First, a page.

China's Defense of its Human Rights Policies
Penn State Journal of Law and International Affairs (invited symposium submission, forthcoming 2021)
31 Pages Posted: 9 Mar 2021 Last revised: 16 Mar 2021
Date Written: March 9, 2021
Although the United States has launched repeated attacks on China’s human rights policies for the past three decades, China’s Communist Party has been able to mount an effective defense and counterattack that has resonated with China’s citizens, the most important constituency for the Party. Without the trust and support of its citizens, the Party will lose its power. China has been able to mount this defense based on three prongs: tradition, law, and morality.
Appealing to traditional Confucian doctrine, the Party portrays itself as an authoritarian but benevolent patriarch. In the area of law, China, a skillful litigator in the WTO, has been able to overturn the first wave of punitive tariffs imposed by the Trump Administration. China has also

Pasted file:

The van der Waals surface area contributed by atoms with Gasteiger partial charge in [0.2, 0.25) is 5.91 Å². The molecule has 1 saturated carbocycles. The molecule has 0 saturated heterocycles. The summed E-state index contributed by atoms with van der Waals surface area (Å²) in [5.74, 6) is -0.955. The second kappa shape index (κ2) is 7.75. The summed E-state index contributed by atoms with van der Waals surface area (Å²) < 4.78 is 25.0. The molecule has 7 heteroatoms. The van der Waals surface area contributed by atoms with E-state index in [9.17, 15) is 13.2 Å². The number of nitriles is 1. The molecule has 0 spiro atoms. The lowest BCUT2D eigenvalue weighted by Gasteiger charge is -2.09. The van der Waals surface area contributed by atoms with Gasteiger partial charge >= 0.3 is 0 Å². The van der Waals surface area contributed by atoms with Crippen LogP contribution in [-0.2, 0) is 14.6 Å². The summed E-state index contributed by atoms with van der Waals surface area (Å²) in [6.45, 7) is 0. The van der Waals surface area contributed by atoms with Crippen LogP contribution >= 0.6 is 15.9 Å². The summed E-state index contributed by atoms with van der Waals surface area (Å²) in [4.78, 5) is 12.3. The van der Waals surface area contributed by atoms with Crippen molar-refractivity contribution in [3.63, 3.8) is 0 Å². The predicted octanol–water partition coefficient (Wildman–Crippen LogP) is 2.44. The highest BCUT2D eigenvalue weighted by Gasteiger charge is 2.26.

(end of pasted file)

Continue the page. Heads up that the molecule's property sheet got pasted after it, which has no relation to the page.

been able to gain the higher moral ground. Cleverly using arguments first raised by politicians
and others in the United States, China claims that the United States has engaged in human rights
abuses that are far more egregious than any in China.
For the past three decades, the United States has attempted to pressure or cajole China into progress in its human rights policies without success. Meanwhile China the tiger cub has grown into China the tiger. The United States must finally accept the sober realization that it is unlikely to be able to influence significant positive change in China’s human rights policies. Criticism of China’s human rights policies can realistically only serve two purposes: it can used to justify sanctions against China in other areas, such as trade, the environment, and the military. This appears to have been the strategy of the Trump Administration, which advanced a new view of China as the arch villain of the modern world. Otherwise, criticism will serve a symbolic purpose only. Only with this sober recognition will the United States and the Biden Administration be able to approach its relationship with China now and in the future with realistic expectations.
Keywords: United States, China, Human Rights, International Trade, Jackson-Vanik Amendment, Most Favored Nation
JEL Classification: K20, K33, K40
Suggested Citation: Suggested Citation